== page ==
342. Memorandum of Conversation1

SUBJECT

  • The Prospects for a Peaceful Settlement of the Arab-Israeli Conflict

PARTICIPANTS

  • Prime Minister Abdullah Yafi
  • Governor William W. Scranton2

Governor Scranton asked Prime Minister Abdullah Yafi for his views on the Middle East situation. Yafi went into a detailed expose of the history of the Arab-Israeli crisis from 1948. He characterized Israel as a racist, expansionist and aggressive state in the heart of the Arab homeland. Yafi emphasized that the Arabs were in a state of legitimate self defense. From 1948 on, he said, the Arabs have been the victims of aggression on three separate occasions.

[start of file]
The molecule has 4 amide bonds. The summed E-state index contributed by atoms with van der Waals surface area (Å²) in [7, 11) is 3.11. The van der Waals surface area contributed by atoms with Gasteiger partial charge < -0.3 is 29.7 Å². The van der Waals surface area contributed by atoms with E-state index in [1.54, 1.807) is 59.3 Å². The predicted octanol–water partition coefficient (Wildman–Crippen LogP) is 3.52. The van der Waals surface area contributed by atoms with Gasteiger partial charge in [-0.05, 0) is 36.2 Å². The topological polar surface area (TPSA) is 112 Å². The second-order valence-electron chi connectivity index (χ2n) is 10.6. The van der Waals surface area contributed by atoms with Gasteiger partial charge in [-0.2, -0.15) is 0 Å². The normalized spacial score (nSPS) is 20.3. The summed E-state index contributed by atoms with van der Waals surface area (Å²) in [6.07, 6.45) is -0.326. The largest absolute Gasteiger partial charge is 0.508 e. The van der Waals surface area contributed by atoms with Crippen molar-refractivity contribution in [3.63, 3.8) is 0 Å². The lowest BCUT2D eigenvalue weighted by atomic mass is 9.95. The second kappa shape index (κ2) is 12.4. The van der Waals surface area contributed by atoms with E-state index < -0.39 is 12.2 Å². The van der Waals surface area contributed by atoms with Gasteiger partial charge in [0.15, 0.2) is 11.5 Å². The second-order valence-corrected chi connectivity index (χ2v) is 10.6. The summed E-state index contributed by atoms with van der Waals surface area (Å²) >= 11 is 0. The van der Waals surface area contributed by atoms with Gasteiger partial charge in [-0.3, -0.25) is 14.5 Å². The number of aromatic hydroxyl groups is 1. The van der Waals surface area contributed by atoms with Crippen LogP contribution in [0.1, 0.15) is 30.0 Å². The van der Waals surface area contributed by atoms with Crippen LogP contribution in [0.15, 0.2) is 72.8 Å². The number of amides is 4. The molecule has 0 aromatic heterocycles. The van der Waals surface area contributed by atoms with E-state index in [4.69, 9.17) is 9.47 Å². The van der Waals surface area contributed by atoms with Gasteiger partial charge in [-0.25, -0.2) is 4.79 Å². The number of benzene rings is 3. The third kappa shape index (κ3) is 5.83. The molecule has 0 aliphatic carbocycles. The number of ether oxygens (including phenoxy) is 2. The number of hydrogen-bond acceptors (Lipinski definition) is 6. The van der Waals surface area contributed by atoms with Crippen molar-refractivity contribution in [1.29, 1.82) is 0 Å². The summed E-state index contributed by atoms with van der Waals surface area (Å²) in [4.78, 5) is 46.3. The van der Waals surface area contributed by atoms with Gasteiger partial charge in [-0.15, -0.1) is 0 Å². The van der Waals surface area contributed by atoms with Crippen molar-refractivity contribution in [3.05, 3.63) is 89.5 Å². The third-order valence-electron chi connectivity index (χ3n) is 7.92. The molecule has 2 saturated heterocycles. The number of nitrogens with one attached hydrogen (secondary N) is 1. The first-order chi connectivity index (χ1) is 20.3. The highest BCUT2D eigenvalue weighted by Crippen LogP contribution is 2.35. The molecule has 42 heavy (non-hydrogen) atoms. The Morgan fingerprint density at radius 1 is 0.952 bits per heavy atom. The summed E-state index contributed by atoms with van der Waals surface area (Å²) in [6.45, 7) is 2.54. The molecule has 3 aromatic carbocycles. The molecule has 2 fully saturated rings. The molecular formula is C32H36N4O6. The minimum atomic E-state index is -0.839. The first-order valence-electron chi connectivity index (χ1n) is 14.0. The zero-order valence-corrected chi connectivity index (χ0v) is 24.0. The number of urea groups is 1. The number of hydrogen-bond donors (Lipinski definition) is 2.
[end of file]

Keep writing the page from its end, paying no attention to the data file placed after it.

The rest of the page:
Governor Scranton inquired what form any future peaceful settlement might take. Would it be based, for example, on demarcation lines readily agreed to by both sides and Arab recognition of Israel? Prime Minister Yafi replied that the question of Arab recognition of the state of Israel was absolutely impossible for many reasons, to include the radical political pressures emanating from Arab youth today. Yafi characterized the views of the new Arab generation on the question of Palestine as being more fanatic than the views shared by the present Arab leadership. Insofar as demarcation lines were concerned, they could be agreed upon as long as Israel was not given any bonuses (in territorial terms) for her acts of aggression.